The Houston Symphony’s Schumann Festival notwithstanding, it’s a miracle Robert Schumann isn’t better-known already.
Hollywood has already given us the 1947 film “Song of Love,” starring Katharine Hepburn and Paul Henreid of “Casablanca.” Yet despite a fascinating biography, he lacks the lofty reputation (and box-office clout) of many 19th-century peers and successors whose music is much better-known today: Chopin, Wagner, Tchaikovsky, and even Brahms, who was a close friend and protege of Schumann’s.
So for an orchestra of this caliber to devote two straight weekends and a handful of weeknights to Schumann’s music only shows how much faith music director Andres Orozco and his players have not just in Schumann’s music but in their own subscribers. And when that audience turns out in force, as it did last Saturday, obviously the feeling is mutual.
For the festival, which continues through next weekend, the symphony has also added context-rich events such as last Thursday’s gallery tour of Romantic-era art at Museum of Fine Arts, Houston. Prefacing Saturday’s concert was a lecture by psychiatrist and Juilliard-trained pianist Dr. Richard Kogan, who detailed a number of Schumann’s unorthodox practices linked to his presumed bipolarity before illustrating them through pieces like the enthralling “Carnaval.”
Of course these embellishments would hardly be necessary if Schumann hadn’t provided such a wealth of material. He was a meticulous diarist and letter-writer, while the twin musical alter egos he created — the fiery Florestan and tuneful Eusebius — confounded many contemporaries but won over the likes of Felix Mendelssohn and Schumann’s wife Clara, who sang his praises for decades after his untimely death in 1856. He was merely 46.
For further verisimilitude, Jay Sullivan from the Alley Theatre’s resident acting company read snippets of Schumann’s letters throughout Saturday’s concert. Clad in a black waistcoat and seated at a desk toward the back of the stage, he arose every so often to offer a few succinct stage directions. The Symphony No. 1, subtitled “Spring,” is meant to evoke the “bursting forth of life,” he explained
Under Orozco-Estrada’s baton, the power of Schumann’s suggestions was strong indeed. The opening movement began with a rousing trumpet call and lush string chorale that eventually resolved into a bold main theme, brimming with warm harmonies and melodies that felt like a refreshing breeze.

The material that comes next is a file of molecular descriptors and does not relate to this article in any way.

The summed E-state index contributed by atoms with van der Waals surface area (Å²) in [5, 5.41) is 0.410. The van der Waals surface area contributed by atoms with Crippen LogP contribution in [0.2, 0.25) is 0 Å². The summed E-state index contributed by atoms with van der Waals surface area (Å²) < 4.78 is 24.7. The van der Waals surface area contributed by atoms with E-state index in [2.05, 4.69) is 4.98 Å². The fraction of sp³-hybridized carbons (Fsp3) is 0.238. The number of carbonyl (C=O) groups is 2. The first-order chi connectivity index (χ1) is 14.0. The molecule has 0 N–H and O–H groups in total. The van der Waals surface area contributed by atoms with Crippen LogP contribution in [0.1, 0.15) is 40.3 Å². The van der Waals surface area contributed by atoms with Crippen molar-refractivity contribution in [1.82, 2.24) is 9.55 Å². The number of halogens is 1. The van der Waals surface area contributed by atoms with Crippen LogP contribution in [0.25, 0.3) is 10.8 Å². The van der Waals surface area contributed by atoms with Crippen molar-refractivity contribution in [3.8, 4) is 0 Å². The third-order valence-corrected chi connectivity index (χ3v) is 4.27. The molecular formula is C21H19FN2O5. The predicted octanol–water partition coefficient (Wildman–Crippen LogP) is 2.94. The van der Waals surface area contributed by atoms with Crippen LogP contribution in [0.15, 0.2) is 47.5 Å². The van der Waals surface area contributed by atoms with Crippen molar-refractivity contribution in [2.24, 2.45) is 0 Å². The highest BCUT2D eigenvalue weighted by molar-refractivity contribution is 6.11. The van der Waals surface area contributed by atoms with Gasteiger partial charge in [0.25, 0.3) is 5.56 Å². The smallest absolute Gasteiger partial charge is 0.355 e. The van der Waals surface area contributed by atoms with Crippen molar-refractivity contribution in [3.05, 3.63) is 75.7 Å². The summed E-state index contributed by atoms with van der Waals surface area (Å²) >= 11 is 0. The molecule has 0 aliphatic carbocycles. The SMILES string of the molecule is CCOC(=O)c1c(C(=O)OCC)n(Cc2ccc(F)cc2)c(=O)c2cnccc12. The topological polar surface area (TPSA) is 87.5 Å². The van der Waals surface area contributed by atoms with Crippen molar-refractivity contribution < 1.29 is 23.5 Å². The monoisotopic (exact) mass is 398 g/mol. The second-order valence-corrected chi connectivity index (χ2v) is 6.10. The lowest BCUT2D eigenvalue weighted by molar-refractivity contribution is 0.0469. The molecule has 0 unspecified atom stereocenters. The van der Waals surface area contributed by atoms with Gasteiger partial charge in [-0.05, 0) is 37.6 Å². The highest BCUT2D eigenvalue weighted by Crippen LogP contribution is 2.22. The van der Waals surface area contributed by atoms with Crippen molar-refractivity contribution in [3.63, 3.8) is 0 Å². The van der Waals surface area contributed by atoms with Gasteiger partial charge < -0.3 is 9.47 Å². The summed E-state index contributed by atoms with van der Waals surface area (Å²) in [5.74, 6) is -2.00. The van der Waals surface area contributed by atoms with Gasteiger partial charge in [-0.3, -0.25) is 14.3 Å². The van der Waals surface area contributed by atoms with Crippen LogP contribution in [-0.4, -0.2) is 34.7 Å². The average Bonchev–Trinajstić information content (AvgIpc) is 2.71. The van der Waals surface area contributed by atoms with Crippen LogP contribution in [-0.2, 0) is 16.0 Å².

Marked by gentle cello and rich interplay between various wind instruments, the second movement alternated steadily growing intensity and dusky calm, almost like a nocturnal wedding dance. The third was a triple-meter lark — Florestan and Eusebius romping through a lush meadow — while bird-like flutes and vibrant horns accented the pulse-quickening finale.
Written a few months after his first symphony, still in a newlywed haze, Schumann’s Piano Concerto in A minor is a sort of inside joke between him and Clara, perhaps the most gifted concert pianist of her era: the notes of the A minor chord spell out his preferred nickname for her. Friday’s chamber-music program at the Hobby Center will explore the couple’s love story in greater detail.
Saturday, soloist Benjamin Grosvenor played the concerto with solid melodic instincts and a keen appreciation for how the spaces between notes can inform a piece’s personality as much as what’s on the printed page. The young Brit is not an especially flashy performer, nor did he need to be: every so often he would pound the keys with relish, but overall his understated style served the rich, dark melodies well.
An equal partner with the orchestra throughout most of the work, Grosvenor at last pulled ahead in the closing moments by transforming Schumann’s already-jovial theme into something marvelous.
Schumann’s mental state was cloudier a few years later, reflected in the muted opening and foreboding melody of the opening movement of his Symphony No. 2. But an extended tug-of-war between sections ended on a note of jubilation that promptly carried over into the second movement, where the feverish violins mirrored the composer’s racing imagination.
Explicitly patterned after the funeral march of Beethoven’s third symphony, the third movement used plaintive oboe and distant trumpet to suggest a feeling of deep longing but also — perhaps — Schumann’s long-sought inner peace. The energetic finale captured the composer’s determination to “charge forward,” Sullivan noted, as staccato horn calls and quicksilver strings built up to an exalted ending.
When all is said and done, this Schumann Festival is as likely to leave audiences with as much newfound appreciation for the orchestra as for the composer. Orozco-Estrada and the orchestra repeat the entire cycle next weekend, starting with Symphonies 3 and 4 on Saturday night.
Chris Gray is a Houston-based writer.